Iraqi Civilians Die in Raid, Complicating Pullout Talks

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The New York Times

Iraqi Civilians Die in Raid, Complicating Pullout Talks

by
Michael S. Schmidt

BAGHDAD — For the second time in a week, a joint Iraqi-American raid aiming at insurgents resulted in the killing of civilians.

Witnesses in the village of Ishaqi, just south of Tikrit, said Iraqi and American forces opened fire on civilians and threw grenades early Friday as they conducted the raid. The villagers said the forces were responding to gunfire from people in the village and then fired back, killing a 13-year-old boy and an off-duty police officer.

American military officials acknowledged that there was an operation but offered few details.

“This was an Iraqi-planned and -led counterterrorism operation,” Maj. Gen. Jeffrey Buchanan, an American military spokesman, said in a statement. “The operation was enabled by U.S. support that included helicopters. Also, there was a small number of U.S. advisers taking part in the operation, although it was predominantly Iraqi forces, and they were in charge of all activities on the ground.”

General Buchanan said that “because of the fighting that ensued” additional American forces responded. “They secured the area but were not engaged in the operation,” he said. The statement did not say if the original American forces on the ground fired their weapons.

A spokesman for the Iraqi special forces declined to comment.

The operation, coming so soon after a botched raid on July 30, is sure to complicate politically fraught talks over whether American troops should remain in Iraq after the end of the year.

Amid pressure from American officials, who privately say some troops should remain, the Iraqi government announced on Wednesday that it would begin negotiations about a continued American troop presence.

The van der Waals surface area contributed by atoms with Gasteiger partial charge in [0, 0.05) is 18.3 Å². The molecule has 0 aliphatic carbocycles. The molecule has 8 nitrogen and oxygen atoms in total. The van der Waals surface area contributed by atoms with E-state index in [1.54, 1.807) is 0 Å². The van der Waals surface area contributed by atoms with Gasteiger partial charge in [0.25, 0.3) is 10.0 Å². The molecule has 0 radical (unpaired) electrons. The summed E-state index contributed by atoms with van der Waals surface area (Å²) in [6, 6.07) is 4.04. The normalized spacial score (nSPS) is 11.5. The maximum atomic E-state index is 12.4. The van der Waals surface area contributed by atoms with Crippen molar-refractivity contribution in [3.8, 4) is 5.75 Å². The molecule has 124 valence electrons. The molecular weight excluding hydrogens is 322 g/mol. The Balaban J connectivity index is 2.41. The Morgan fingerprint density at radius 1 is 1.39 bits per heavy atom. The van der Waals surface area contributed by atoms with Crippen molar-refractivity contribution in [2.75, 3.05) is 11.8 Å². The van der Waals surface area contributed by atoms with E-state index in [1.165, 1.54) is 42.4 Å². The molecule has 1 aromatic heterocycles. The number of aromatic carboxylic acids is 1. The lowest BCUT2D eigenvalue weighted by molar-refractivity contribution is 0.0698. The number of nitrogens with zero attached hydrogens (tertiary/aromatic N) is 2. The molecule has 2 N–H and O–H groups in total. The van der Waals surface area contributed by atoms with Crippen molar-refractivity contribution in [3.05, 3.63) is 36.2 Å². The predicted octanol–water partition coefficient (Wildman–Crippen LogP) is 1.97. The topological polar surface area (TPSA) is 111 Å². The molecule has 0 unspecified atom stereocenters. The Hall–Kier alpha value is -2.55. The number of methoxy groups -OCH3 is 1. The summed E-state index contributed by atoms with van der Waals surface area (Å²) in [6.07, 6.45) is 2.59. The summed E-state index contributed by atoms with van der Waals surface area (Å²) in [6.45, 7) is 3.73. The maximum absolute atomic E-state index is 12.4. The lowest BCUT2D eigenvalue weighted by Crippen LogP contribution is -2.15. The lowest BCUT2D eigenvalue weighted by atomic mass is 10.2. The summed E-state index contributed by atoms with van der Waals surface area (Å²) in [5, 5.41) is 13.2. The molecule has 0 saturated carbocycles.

Some politicians were already railing against the Americans for Friday’s raid, criticizing troops in the local press for once again violating Iraq’s sovereignty.

According to American military officials, the operation in Ishaqi was singling out a cell of insurgents who were assembling explosives. It remains unclear whether the insurgents were found.

On Friday, the officials said that they had provided helicopter support, explaining that it might have given the false impression that the raid was an American operation. They also said the Iraqi forces were often mistaken for Americans because of their equipment and techniques.

But on Saturday, after further questions based on eyewitness reports that Americans were involved, the military issued the statement saying some American troops had participated.

A local official and two witnesses said that the firing started when a villager shot at the forces because he believed they were thieves.

“We heard gunfire near our house, and my son woke up and went to the garden because he was afraid,” said the boy’s mother, Nagia Gamas, 51. “They shot him and my husband.”

The raid on July 30 in the grape farming village of Al Rufait left three dead, including a tribal sheik, and there were conflicting reports about whether the troops were shot at before opening fire. The United States military said that Americans had participated along with the Iraqis, but the raid was controversial partly because its target was not found. Local officials say that while the village may have once harbored insurgent sympathies, it is not a hotbed of the Sunni insurgency.

The Americans would like to have some troops remain in Iraq in part to serve as a counterweight to Iran.

Many high-ranking Iraqi politicians and military personnel believe they need the Americans’ help in training. But others, in particular the influential cleric Moktada al-Sadr, say that keeping the troops in Iraq is just a continuation of the occupation.

For Muhammad Farhan, a 62-year-old farmer in Ishaqi, the political debate has become personal. He said Iraqi and American forces knocked down his door around 2 a.m. Friday, tied him and three of his relatives up and took them outside.

He said that the Iraqi and American forces searched his house, stole a check from him and took his brother’s passport. “The Americans were telling us we are liars and terrorists,” Mr. Farhan said. “Why do you attack us? We are just innocent people.”

Duraid Adnan and Yasir Ghazi contributed reporting from Baghdad, and an employee for The New York Times from Salahuddin Province.

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